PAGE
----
Auto theft insurance is designed to pay an
insured motorist's in the event their vehicle is stolen.
Note that this does not guarantee that you will receive
what you paid for the vehicle but instead that you will
receive the estimated value.
Rental Reimbursement coverage provides the
insured motorist a budget for a rental car in the event
their car is immobilized due to damages incurred from
a covered incident. Rental coverage plans usually have
limitations, like a set number of days, or total amount
allotted for the rental.
Be sure find out from you insurance company what these
Medical payments/ Personal
Both medical payments and personal injury protection
coverage, are designed to pay for injures incurred by
the insured motorist and their passengers. This coverage
comes in different levels.
The coverage could be as little as a set spending limit
for each claim or could cover loss of wages, childcare,
and other long term needs for the insured motorist.
If you have good health
insurance, the minimum coverage to protect you and
your passengers will suffice.
Uninsured/Underinsured motorist coverage
Uninsured/Underinsured motorist coverage is
designed to cover damages and injuries incurred by the
insured motorist in the event they are hit by another
If the motorist at fault has no insurance, or if their
coverage is not sufficient to cover the damages; this
coverage covers the additional costs.
Towing and Labor
Towing and Labor insurance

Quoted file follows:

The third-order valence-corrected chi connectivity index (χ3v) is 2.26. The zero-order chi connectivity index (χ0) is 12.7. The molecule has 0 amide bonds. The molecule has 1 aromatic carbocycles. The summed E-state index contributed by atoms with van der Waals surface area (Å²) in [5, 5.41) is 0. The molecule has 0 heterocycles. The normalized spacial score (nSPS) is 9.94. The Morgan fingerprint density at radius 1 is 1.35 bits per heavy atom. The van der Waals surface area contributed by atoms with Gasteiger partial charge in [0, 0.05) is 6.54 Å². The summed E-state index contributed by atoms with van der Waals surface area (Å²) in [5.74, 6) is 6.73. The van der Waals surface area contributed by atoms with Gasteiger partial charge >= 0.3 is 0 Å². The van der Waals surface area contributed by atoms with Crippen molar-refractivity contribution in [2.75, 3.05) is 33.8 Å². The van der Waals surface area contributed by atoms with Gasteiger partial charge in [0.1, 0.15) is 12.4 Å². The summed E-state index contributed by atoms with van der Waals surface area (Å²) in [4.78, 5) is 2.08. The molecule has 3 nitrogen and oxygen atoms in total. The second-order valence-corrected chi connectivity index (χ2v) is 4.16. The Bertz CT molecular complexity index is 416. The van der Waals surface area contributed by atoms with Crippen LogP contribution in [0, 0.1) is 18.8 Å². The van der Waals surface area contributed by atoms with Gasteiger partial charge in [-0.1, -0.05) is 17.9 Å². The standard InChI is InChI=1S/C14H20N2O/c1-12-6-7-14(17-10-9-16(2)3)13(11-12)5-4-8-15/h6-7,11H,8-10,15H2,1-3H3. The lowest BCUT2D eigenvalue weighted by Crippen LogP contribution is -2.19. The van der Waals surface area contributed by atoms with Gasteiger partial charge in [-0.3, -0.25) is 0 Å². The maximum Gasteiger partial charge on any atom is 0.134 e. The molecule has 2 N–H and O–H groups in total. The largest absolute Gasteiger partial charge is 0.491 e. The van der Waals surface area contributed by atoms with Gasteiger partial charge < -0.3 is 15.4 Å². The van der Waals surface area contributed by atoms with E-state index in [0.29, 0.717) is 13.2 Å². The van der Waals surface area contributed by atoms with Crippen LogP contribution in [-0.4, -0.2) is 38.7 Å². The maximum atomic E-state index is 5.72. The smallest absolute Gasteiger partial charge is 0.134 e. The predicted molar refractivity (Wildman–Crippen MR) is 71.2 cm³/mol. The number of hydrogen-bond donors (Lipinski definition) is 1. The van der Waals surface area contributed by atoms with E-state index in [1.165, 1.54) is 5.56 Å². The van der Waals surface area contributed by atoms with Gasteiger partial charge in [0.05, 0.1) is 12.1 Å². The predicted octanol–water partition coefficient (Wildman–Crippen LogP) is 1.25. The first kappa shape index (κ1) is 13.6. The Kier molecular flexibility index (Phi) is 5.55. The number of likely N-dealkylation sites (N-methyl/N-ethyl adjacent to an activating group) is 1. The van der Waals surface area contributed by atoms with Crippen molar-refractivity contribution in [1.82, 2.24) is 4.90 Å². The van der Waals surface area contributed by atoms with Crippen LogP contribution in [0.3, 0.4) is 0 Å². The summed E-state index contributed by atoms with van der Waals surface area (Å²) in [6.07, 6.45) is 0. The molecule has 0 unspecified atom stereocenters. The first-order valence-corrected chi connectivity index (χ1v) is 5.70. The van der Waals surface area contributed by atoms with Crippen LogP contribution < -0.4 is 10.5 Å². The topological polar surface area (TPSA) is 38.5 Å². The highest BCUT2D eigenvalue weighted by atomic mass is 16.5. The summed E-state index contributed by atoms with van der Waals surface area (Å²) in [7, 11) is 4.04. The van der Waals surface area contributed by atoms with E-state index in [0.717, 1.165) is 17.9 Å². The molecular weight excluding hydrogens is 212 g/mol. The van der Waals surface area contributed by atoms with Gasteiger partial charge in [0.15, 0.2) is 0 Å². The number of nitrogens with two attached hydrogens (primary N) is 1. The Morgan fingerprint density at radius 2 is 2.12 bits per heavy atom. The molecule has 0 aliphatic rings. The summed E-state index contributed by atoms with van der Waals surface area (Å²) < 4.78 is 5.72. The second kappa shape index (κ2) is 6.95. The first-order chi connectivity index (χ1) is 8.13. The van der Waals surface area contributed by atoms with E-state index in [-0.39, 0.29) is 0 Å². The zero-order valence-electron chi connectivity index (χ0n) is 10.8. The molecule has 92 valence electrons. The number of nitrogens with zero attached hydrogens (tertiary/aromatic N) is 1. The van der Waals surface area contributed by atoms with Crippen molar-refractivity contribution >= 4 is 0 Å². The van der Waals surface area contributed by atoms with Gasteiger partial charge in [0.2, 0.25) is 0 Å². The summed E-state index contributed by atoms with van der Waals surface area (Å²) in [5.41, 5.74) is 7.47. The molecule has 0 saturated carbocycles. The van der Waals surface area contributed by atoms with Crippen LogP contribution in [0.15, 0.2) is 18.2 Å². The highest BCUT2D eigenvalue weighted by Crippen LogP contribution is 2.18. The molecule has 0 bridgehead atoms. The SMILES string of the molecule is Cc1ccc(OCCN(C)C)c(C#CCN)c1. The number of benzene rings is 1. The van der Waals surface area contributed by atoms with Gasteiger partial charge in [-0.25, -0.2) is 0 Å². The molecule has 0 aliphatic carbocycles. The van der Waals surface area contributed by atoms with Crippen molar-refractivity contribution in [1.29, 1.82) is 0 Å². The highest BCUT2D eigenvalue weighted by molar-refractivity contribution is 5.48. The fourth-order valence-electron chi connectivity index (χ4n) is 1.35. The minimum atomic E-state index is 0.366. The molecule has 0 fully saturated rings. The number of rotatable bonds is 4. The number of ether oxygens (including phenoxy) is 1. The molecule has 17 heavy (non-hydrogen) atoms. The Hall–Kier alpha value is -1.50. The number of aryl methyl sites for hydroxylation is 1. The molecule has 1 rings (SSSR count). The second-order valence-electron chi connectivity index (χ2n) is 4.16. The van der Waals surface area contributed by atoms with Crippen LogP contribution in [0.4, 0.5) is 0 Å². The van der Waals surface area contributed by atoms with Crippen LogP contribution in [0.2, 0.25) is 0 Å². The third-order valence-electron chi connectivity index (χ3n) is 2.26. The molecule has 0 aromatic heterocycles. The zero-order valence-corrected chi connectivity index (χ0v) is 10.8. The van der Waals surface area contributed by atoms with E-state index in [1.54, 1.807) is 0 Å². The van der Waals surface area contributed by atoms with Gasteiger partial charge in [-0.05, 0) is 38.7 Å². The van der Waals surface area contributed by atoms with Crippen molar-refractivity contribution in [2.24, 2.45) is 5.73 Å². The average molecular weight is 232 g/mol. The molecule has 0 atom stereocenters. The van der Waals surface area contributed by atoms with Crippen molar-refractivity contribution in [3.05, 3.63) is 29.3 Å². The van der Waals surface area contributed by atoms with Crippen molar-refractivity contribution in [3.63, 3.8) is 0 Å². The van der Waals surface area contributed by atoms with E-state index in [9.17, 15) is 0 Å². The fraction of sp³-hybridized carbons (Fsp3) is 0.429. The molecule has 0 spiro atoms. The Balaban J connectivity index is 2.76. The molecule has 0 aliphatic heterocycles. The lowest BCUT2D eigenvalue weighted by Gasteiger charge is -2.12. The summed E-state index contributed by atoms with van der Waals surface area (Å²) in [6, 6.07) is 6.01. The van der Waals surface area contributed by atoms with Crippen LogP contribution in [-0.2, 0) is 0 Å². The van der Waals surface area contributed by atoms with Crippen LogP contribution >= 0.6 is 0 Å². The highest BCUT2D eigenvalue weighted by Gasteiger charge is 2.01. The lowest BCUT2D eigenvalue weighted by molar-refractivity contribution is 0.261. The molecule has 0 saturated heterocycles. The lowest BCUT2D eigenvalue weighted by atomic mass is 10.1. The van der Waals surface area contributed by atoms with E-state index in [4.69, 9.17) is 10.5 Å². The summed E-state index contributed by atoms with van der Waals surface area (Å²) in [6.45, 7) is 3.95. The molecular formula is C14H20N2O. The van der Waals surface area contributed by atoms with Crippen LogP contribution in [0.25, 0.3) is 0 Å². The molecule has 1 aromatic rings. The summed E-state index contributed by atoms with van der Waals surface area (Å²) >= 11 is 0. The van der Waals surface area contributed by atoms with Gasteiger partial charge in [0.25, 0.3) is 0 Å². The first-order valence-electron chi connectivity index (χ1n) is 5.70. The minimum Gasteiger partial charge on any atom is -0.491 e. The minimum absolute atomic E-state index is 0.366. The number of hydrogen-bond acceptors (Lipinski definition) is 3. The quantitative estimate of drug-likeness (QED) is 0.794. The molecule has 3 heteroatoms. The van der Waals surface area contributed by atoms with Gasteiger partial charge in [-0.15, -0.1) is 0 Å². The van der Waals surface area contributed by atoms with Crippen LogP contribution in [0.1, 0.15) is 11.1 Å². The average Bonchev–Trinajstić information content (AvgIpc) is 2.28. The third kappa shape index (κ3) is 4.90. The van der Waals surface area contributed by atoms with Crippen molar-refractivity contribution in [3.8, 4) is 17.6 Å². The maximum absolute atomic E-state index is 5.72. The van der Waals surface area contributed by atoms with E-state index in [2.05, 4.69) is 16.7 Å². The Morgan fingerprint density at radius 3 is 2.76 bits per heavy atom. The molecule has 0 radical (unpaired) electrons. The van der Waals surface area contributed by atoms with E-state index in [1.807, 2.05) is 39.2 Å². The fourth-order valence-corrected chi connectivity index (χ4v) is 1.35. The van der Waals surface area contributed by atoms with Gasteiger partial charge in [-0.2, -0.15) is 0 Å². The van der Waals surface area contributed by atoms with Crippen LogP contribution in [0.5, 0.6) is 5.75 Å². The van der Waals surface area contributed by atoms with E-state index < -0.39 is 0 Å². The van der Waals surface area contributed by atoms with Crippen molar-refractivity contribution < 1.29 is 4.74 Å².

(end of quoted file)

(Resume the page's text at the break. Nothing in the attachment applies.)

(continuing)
coverage pays for the charge of towing the vehicle if
it is immobilized as a result of a covered incident
type. Be sure to find out from your insurance provider
what incidents qualify.
Gap coverage insurance coverage is a good coverage to
have if you are still paying for your car. This coverage
pays the difference between the estimated value of the
car and the amount owed to the lender of the insured
if the car is totaled.
An example is you owe the bank $6,000.00 and the value
of the car is now $4,000.00. This coverage pays the
One thing you should understand when shopping
for car insurance, is that there is no such thing as
"truly" full coverage. The term full coverage
is what some insurance companies use to sell their own
combinations of coverage as a package.
You should always find out what insurance coverage
types are included in the insurance company's full coverage
plan before you sign up. Make sure it includes only
the coverage you want. This technique can save you money.
Deductibles are generally $250, $500, and $1000. You
should be aware of your deductible amount because it can
affect your premium. In most cases, the higher the deductible
the lower your premiums are going to be. But be aware
that the deductible must be paid in full before the insurance
company pays any claims.
There has been a rise in accidents involving
uninsured motorists. Many states now require motorists
to be insured, because of the many people who are injured,
or whose property is damaged without financial relief.
To find out what the requirements are for your state,
click the state link below: